In 1930, Frank Mars, the father of Forrest Mars, named his candy bar after his beloved horse named Snickers. Ironically, the name of the family farm located in Tennessee was Milky Way. These candy bars stirred a bit of controversy upon their release as they were priced at 20 cents at a time when customers expected candy bars to cost a nickel. The inspiration for the bar wasn’t a candy bar at all, but rather a confection made of nougat, peanut & caramel.
Taking Over the World
Little did he know that this delicious chocolate and caramel would go on to become the best selling candy bar on planet Earth. At one time, confusion abounded as this delicious bar was originally called the Marathon Bar in the United Kingdom. The name was changed to be consistent worldwide, but the Snickers/Marathon confusion continues. In the UK, if someone mentions a Marathon bar, they could be talking about the early Snickers, or the now-discontinued bar best imitated by Cadbury’s Curly Wurly. To make things even more complex, Mars now markets a “Marathon” branded version of the Snickers bar as an energy bar.
Not Going Anywhere for a While
Snickers is the best selling candy bar in the world, accounting for over $2 billion dollars’ worth of annual sales for M&M Mars. Its success is largely attributable to some epic marketing campaigns, and today’s “You’re Not You When You’re Hungry” campaign is no exception.
In case you were wondering, there are roughly 16 peanuts in every chocolate-and-nougat-packed bar, and Mars packs 100 tons of them into 15 million Snickers bars every day. Over the years, more than
40 variations of the Snickers Bar have been marketed
in various places around the world.
NECCO WAFERS ARE OLD-SCHOOL COOL
It’s hard to believe these delicious pastel wafers will soon be celebrating their 167th birthday. (They look pretty good for their age, don’t they?) Their longevity places them among the pantheon of great American candies.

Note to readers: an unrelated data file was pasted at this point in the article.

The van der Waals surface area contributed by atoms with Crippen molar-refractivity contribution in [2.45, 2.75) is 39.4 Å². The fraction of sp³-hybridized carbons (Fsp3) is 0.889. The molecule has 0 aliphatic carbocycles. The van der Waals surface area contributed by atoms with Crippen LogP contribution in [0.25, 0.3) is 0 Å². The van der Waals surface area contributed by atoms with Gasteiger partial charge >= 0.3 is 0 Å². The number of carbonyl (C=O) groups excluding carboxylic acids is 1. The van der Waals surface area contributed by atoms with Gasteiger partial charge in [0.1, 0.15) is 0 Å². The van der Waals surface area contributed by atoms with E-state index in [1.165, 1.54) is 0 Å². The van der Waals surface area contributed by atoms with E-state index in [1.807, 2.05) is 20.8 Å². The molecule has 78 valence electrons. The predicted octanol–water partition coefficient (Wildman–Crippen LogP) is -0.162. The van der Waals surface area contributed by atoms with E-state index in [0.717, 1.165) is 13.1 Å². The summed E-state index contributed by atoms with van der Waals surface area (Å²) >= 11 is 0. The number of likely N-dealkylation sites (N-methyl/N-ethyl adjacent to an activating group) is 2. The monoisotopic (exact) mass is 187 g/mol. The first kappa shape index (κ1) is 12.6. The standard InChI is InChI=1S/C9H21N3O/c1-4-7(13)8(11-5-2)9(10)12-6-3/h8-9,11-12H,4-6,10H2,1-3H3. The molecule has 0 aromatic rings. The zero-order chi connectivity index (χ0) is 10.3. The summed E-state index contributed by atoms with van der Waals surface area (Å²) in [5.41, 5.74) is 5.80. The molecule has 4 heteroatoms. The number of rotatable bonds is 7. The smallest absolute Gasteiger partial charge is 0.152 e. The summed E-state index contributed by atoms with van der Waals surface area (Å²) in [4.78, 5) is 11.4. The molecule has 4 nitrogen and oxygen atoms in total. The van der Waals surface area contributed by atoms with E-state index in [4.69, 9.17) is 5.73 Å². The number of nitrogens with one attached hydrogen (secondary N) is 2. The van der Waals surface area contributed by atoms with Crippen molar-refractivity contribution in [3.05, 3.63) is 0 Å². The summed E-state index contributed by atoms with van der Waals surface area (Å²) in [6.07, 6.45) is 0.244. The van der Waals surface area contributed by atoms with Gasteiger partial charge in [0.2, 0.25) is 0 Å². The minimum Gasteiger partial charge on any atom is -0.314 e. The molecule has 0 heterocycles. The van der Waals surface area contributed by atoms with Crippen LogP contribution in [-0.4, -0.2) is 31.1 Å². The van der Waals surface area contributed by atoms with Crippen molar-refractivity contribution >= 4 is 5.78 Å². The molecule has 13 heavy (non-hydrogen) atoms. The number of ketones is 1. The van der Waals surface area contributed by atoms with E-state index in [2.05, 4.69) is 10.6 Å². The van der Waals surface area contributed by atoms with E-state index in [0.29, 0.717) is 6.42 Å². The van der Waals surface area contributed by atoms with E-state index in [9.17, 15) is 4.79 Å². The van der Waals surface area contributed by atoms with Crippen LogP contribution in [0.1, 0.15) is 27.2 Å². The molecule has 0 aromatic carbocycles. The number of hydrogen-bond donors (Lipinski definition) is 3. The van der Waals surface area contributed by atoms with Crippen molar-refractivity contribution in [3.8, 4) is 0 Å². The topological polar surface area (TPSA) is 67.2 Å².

A Burst of Energy Right Out of the Gate
One of the most interesting things about Necco Wafers is that these candies sided with the Union during the Civil War. They were invented by Oliver Chase who used them as a way to give troops an energy boost, making them the oldest energy candy that we know of. It would be another 54 years until New England Candy Company was formed, and it took 11 more years until Necco Wafers became common currency.
The beauty of Necco Wafers is that they are virtually indestructible. Legend has it that Admiral Byrd took 2 tons of this nostalgic candy with him when he made his expedition to the Antarctic in the 1930s.
They might not be a great cure for scurvy or other exotic illnesses, but it’s a fair bet that his crew wasn’t wanting for sweets.
A Taste of Home
In the 1940s, Necco Wafers saw a huge rise in popularity as the government ordered them to be included in ration kits for soldiers fighting in the second world war. They were especially important to those fighting in tropical environments where heat was an issue. Not exactly a substitute for mom’s home cooking, but you’ve got to start somewhere.
If it ain’t broke, don’t fix it.
Things in Necco-Wafer Land remained basically the same until 2009 when the formula was changed to an All Natural version. The idea didn’t come from the same folks who changed the long-beloved original CocaCola formula, but the change made candy lovers livid. The company changed back to the old-school formula two years later.
Clark Bars are an American institution near and dear to our black-and-gold Pittsburgh Hearts. They were formulated right here in our hometown of McKeesport, PA at the turn of the century by a gentleman named David L. Clark. The candy bar was originally made just a few blocks from the warehouse where our candy company has resided since 1927! Since our founder Ernest Prince was friendly with Mr. Clark, we were probably the very FIRST candy wholesalers in the nation to offer this treat.